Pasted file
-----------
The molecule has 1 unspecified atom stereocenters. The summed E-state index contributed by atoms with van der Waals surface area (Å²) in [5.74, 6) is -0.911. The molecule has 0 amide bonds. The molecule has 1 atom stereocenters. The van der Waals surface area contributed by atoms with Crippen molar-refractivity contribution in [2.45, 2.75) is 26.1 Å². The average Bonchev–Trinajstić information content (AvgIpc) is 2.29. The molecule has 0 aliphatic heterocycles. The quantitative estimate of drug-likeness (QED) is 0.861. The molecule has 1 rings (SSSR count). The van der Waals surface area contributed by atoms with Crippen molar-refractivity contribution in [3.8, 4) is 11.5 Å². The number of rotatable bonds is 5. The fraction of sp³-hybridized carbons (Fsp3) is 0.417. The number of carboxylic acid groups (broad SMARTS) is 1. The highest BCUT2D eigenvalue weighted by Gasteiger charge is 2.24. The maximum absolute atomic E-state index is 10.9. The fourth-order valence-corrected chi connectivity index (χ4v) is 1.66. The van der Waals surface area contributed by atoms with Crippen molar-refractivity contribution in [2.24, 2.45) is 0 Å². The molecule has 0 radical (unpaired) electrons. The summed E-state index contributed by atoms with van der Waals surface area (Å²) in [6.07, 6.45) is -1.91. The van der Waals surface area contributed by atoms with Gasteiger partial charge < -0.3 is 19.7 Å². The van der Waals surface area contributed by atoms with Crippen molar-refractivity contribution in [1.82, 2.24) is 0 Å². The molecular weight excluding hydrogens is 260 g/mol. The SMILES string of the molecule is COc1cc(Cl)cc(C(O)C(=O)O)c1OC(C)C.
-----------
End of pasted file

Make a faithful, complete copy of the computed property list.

The molecule has 1 unspecified atom stereocenters. The summed E-state index contributed by atoms with van der Waals surface area (Å²) in [5.74, 6) is -0.911. The molecule has 0 amide bonds. The molecule has 1 atom stereocenters. The van der Waals surface area contributed by atoms with Crippen molar-refractivity contribution in [2.45, 2.75) is 26.1 Å². The average Bonchev–Trinajstić information content (AvgIpc) is 2.29. The molecule has 0 aliphatic heterocycles. The quantitative estimate of drug-likeness (QED) is 0.861. The molecule has 1 rings (SSSR count). The van der Waals surface area contributed by atoms with Crippen molar-refractivity contribution in [3.8, 4) is 11.5 Å². The number of rotatable bonds is 5. The fraction of sp³-hybridized carbons (Fsp3) is 0.417. The number of carboxylic acid groups (broad SMARTS) is 1. The highest BCUT2D eigenvalue weighted by Gasteiger charge is 2.24. The maximum absolute atomic E-state index is 10.9. The fourth-order valence-corrected chi connectivity index (χ4v) is 1.66. The van der Waals surface area contributed by atoms with Crippen molar-refractivity contribution in [2.24, 2.45) is 0 Å². The molecule has 0 radical (unpaired) electrons. The summed E-state index contributed by atoms with van der Waals surface area (Å²) in [6.07, 6.45) is -1.91. The van der Waals surface area contributed by atoms with Gasteiger partial charge < -0.3 is 19.7 Å². The van der Waals surface area contributed by atoms with Crippen molar-refractivity contribution in [1.82, 2.24) is 0 Å². The molecular weight excluding hydrogens is 260 g/mol. The SMILES string of the molecule is COc1cc(Cl)cc(C(O)C(=O)O)c1OC(C)C.